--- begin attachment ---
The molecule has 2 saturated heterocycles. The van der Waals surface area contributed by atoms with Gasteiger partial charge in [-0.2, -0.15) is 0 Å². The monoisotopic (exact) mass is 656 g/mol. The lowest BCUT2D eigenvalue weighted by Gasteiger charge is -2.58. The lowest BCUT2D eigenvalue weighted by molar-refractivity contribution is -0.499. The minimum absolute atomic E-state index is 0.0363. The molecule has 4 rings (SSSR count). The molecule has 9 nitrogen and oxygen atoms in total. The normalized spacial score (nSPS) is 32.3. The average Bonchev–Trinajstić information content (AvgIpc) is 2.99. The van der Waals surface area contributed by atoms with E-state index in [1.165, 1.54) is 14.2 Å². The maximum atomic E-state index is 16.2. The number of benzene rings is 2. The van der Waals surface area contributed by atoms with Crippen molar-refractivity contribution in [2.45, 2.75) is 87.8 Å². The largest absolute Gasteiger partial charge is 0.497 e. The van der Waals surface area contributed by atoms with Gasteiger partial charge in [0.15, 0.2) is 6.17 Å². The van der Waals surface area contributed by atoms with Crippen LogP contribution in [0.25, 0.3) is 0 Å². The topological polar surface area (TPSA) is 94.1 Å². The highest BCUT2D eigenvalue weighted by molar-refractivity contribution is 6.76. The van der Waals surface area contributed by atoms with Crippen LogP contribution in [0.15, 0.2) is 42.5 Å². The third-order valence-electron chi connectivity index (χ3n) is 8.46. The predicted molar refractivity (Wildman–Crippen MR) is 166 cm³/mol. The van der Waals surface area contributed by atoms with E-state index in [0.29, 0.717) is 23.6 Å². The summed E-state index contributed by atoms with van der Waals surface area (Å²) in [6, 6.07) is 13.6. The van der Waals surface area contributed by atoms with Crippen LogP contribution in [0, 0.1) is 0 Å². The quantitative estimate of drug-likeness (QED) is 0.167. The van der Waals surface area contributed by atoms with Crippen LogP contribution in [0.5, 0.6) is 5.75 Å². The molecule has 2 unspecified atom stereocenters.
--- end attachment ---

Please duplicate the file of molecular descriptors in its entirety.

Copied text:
The molecule has 2 saturated heterocycles. The van der Waals surface area contributed by atoms with Gasteiger partial charge in [-0.2, -0.15) is 0 Å². The monoisotopic (exact) mass is 656 g/mol. The lowest BCUT2D eigenvalue weighted by Gasteiger charge is -2.58. The lowest BCUT2D eigenvalue weighted by molar-refractivity contribution is -0.499. The minimum absolute atomic E-state index is 0.0363. The molecule has 4 rings (SSSR count). The molecule has 9 nitrogen and oxygen atoms in total. The normalized spacial score (nSPS) is 32.3. The average Bonchev–Trinajstić information content (AvgIpc) is 2.99. The van der Waals surface area contributed by atoms with E-state index in [1.165, 1.54) is 14.2 Å². The maximum atomic E-state index is 16.2. The number of benzene rings is 2. The van der Waals surface area contributed by atoms with Crippen molar-refractivity contribution in [2.45, 2.75) is 87.8 Å². The largest absolute Gasteiger partial charge is 0.497 e. The van der Waals surface area contributed by atoms with Gasteiger partial charge in [0.15, 0.2) is 6.17 Å². The van der Waals surface area contributed by atoms with Crippen LogP contribution in [0.25, 0.3) is 0 Å². The topological polar surface area (TPSA) is 94.1 Å². The highest BCUT2D eigenvalue weighted by molar-refractivity contribution is 6.76. The van der Waals surface area contributed by atoms with Crippen LogP contribution in [0.15, 0.2) is 42.5 Å². The third-order valence-electron chi connectivity index (χ3n) is 8.46. The predicted molar refractivity (Wildman–Crippen MR) is 166 cm³/mol. The van der Waals surface area contributed by atoms with E-state index in [0.29, 0.717) is 23.6 Å². The summed E-state index contributed by atoms with van der Waals surface area (Å²) in [6, 6.07) is 13.6. The van der Waals surface area contributed by atoms with Crippen LogP contribution in [0, 0.1) is 0 Å². The quantitative estimate of drug-likeness (QED) is 0.167. The van der Waals surface area contributed by atoms with Crippen LogP contribution in [0.5, 0.6) is 5.75 Å². The molecule has 2 unspecified atom stereocenters.